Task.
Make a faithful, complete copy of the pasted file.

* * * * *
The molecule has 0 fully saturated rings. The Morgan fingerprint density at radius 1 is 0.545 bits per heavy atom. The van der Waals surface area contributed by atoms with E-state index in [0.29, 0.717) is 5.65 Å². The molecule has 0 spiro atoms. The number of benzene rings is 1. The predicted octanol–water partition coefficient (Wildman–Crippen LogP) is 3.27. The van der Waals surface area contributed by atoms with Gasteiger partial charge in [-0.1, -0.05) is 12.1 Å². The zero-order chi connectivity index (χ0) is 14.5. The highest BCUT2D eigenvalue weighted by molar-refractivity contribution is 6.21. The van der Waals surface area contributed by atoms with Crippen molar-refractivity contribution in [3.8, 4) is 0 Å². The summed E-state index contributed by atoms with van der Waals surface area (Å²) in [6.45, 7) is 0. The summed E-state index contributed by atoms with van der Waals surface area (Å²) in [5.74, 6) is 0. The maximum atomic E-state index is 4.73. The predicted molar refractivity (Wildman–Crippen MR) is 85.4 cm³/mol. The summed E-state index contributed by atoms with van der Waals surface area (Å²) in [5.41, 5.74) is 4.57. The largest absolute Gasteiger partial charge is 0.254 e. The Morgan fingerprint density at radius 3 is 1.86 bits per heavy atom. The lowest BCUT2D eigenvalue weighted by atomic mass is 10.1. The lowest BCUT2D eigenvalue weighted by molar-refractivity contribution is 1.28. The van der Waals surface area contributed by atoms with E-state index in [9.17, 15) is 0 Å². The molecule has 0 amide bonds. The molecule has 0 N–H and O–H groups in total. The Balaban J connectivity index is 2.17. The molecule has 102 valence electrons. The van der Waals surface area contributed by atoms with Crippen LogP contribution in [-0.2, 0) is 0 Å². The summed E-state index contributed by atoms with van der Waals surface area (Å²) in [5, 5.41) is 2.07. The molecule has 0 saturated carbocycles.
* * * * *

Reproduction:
The molecule has 0 fully saturated rings. The Morgan fingerprint density at radius 1 is 0.545 bits per heavy atom. The van der Waals surface area contributed by atoms with E-state index in [0.29, 0.717) is 5.65 Å². The molecule has 0 spiro atoms. The number of benzene rings is 1. The predicted octanol–water partition coefficient (Wildman–Crippen LogP) is 3.27. The van der Waals surface area contributed by atoms with Gasteiger partial charge in [-0.1, -0.05) is 12.1 Å². The zero-order chi connectivity index (χ0) is 14.5. The highest BCUT2D eigenvalue weighted by molar-refractivity contribution is 6.21. The van der Waals surface area contributed by atoms with Crippen molar-refractivity contribution in [3.8, 4) is 0 Å². The summed E-state index contributed by atoms with van der Waals surface area (Å²) in [6.45, 7) is 0. The summed E-state index contributed by atoms with van der Waals surface area (Å²) in [5.74, 6) is 0. The maximum atomic E-state index is 4.73. The predicted molar refractivity (Wildman–Crippen MR) is 85.4 cm³/mol. The summed E-state index contributed by atoms with van der Waals surface area (Å²) in [5.41, 5.74) is 4.57. The largest absolute Gasteiger partial charge is 0.254 e. The Morgan fingerprint density at radius 3 is 1.86 bits per heavy atom. The lowest BCUT2D eigenvalue weighted by atomic mass is 10.1. The lowest BCUT2D eigenvalue weighted by molar-refractivity contribution is 1.28. The van der Waals surface area contributed by atoms with E-state index in [9.17, 15) is 0 Å². The molecule has 0 amide bonds. The molecule has 0 N–H and O–H groups in total. The Balaban J connectivity index is 2.17. The molecule has 102 valence electrons. The van der Waals surface area contributed by atoms with Crippen LogP contribution in [-0.2, 0) is 0 Å². The summed E-state index contributed by atoms with van der Waals surface area (Å²) in [5, 5.41) is 2.07. The molecule has 0 saturated carbocycles.